Inside and out, the 918 RSR certainly looked the part when it came to being a racing car. The interior had been gutted out, the aero package was more aggressive, and the passenger seat had been yanked out so the Porsche engineers had somewhere to place the legit KERS flywheel.

Nothing was said about the 918s future on the track, bar when the production car and prototypes would be setting their respective lap times around the Nurburgring, but it is tempting to believe the 918 could have a future as a racing car.

After all, it’s powered by a tweaked version of a 4.6 V8 racing engine, a whole plethora of racing technologies have found their way into the 918 production car and Porsche has gone on to win in its class at endurance events with racing 911s that had KERS flywheels bolted onto their drivetrains.

To add more speculative fuel to the fire, and as stated in the accompanying video to this segment, the Porsche 918 was envisioned as a “super sports car that could as well become a racing car”.

It’s almost certainly going to be a pipe dream at best, but there is at least enough feasibility in the 918’s packaging, architecture and ethos to make a competition version at least an extremely mild possibility.

Or is that just naive optimism shining through here?

One of the Greenest Cars Ever…Is A 200mph+ Porsche?

Porsche 918 interior

Even at the best of times, the carbon-dioxide emissions and fuel consumption claims for hybrids of any sort are misleading – the reason why so many hybrids can wriggle under the 100g/km of CO2 barrier is as much due to them being able to exploit loopholes in the current structure as it is to do with their cleanliness when it comes to exhaust emissions.

That’s not to dumb down Porsche’s achievements with the 918, though. Whilst the people who buy them will never get anywhere close to the claimed 85mpg figure (nor will they most likely be that bothered by it, given they’ll be loaded with money anyway), it is true that Porsche has engineered one of the most frugal supercars the world has ever seen to date.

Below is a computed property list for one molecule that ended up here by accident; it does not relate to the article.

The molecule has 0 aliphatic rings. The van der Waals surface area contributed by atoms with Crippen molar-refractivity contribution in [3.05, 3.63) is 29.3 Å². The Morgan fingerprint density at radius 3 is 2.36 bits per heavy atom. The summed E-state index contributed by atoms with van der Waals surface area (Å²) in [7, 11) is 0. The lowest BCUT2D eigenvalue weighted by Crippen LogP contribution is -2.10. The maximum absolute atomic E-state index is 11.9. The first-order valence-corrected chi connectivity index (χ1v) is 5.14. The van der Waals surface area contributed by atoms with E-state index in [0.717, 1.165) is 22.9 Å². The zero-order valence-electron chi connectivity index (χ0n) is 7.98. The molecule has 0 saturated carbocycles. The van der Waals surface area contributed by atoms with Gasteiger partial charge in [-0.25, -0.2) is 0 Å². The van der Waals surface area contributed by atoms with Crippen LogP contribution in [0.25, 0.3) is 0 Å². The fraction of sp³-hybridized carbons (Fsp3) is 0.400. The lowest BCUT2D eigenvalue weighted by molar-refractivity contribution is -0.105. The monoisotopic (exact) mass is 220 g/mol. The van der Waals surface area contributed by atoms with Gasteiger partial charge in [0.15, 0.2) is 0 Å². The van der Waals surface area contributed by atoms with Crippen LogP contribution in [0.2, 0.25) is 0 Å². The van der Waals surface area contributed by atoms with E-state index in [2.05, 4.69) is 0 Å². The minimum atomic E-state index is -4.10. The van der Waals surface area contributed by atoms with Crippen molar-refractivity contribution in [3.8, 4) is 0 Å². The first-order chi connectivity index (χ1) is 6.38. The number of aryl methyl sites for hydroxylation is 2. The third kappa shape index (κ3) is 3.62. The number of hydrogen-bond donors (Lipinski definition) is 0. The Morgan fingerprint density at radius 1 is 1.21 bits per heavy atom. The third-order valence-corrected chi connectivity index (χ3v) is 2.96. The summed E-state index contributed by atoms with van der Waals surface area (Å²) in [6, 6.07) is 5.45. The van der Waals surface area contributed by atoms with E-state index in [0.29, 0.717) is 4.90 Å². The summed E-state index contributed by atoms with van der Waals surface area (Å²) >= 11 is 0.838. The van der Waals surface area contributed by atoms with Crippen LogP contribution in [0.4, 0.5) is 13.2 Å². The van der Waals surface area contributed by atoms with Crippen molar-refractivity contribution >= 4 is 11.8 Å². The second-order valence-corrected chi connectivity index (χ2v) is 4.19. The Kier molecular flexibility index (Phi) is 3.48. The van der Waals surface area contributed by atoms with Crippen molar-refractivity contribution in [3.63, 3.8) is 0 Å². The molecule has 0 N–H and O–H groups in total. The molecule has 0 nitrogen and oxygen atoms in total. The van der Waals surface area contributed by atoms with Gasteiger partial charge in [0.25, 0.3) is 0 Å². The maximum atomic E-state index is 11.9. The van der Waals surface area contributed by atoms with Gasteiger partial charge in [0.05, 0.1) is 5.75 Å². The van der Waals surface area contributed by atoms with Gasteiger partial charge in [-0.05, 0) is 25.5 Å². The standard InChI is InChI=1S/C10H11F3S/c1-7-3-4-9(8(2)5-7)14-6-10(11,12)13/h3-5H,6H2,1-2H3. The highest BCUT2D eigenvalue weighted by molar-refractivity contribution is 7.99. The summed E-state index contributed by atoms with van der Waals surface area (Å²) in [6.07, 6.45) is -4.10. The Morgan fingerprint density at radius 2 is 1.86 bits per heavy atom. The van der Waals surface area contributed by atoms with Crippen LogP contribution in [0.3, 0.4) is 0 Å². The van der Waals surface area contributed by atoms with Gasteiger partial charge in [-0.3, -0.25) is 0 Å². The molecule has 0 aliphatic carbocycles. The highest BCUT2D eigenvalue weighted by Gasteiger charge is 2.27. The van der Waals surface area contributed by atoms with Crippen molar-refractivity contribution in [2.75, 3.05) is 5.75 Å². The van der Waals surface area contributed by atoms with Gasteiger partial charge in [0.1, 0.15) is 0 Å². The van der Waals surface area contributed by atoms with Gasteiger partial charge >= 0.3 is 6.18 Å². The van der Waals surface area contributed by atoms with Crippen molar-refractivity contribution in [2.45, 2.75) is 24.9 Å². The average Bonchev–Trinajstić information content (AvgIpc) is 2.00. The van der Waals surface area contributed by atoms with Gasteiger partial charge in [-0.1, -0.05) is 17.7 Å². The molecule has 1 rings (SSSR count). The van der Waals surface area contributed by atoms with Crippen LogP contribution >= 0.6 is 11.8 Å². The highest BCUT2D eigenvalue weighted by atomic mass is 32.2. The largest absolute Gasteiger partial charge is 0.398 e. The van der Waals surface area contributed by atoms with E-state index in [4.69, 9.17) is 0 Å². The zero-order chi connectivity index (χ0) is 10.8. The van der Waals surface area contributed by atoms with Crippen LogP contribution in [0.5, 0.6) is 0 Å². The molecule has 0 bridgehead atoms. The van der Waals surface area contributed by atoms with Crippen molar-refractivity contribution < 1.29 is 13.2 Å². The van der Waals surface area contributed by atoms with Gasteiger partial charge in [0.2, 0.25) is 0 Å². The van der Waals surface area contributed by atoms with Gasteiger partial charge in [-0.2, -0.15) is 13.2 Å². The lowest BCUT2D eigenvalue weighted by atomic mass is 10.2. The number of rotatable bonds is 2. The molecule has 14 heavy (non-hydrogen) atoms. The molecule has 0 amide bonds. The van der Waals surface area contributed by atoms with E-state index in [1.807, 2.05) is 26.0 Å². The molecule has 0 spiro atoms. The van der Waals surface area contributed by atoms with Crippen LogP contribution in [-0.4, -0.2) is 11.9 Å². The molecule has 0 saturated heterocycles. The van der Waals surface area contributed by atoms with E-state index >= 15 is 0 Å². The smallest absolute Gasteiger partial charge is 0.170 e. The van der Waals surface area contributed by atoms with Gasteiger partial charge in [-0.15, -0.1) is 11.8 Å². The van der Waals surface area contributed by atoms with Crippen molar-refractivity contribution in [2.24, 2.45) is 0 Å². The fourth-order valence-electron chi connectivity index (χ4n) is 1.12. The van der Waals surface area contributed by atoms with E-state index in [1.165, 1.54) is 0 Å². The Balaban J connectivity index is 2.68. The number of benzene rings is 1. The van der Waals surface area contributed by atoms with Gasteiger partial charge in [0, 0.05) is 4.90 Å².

Mostly because, unlike its rivals from McLaren and Ferrari, the Porsche can actually operate as a proper hybrid – when in the appropriate setting, the 918’s drivetrain can shut down the combustion engine, depending on how much throttle’s being applied and how much juice is left in the batteries.

Essentially, when driven under normal circumstances, there’s no denying the 918 would use less petrol than its predecessor, the Carrera GT. Maybe even a 997-gen GT3 or Turbo, perhaps.

Porsche 918 Martini static

Or, you could dispense with that stuff, flick the dial into ‘Race Hybrid’ mode, crack the 0-62mph sprint in 2.8 seconds and stick two fingers up at everyone in petrol forecourts, eking out as much fuel from the pump nozzle as they can without tipping over their budget by that one measly penny.

Of course, with the 918 still in the final stages of development, that’s pretty much the main chapters in the Porsche’s timeline to date covered for now.

All that’s left to do now is the epilogue, in the form of the production-ready 918’s critical reception at the hands of the motoring press…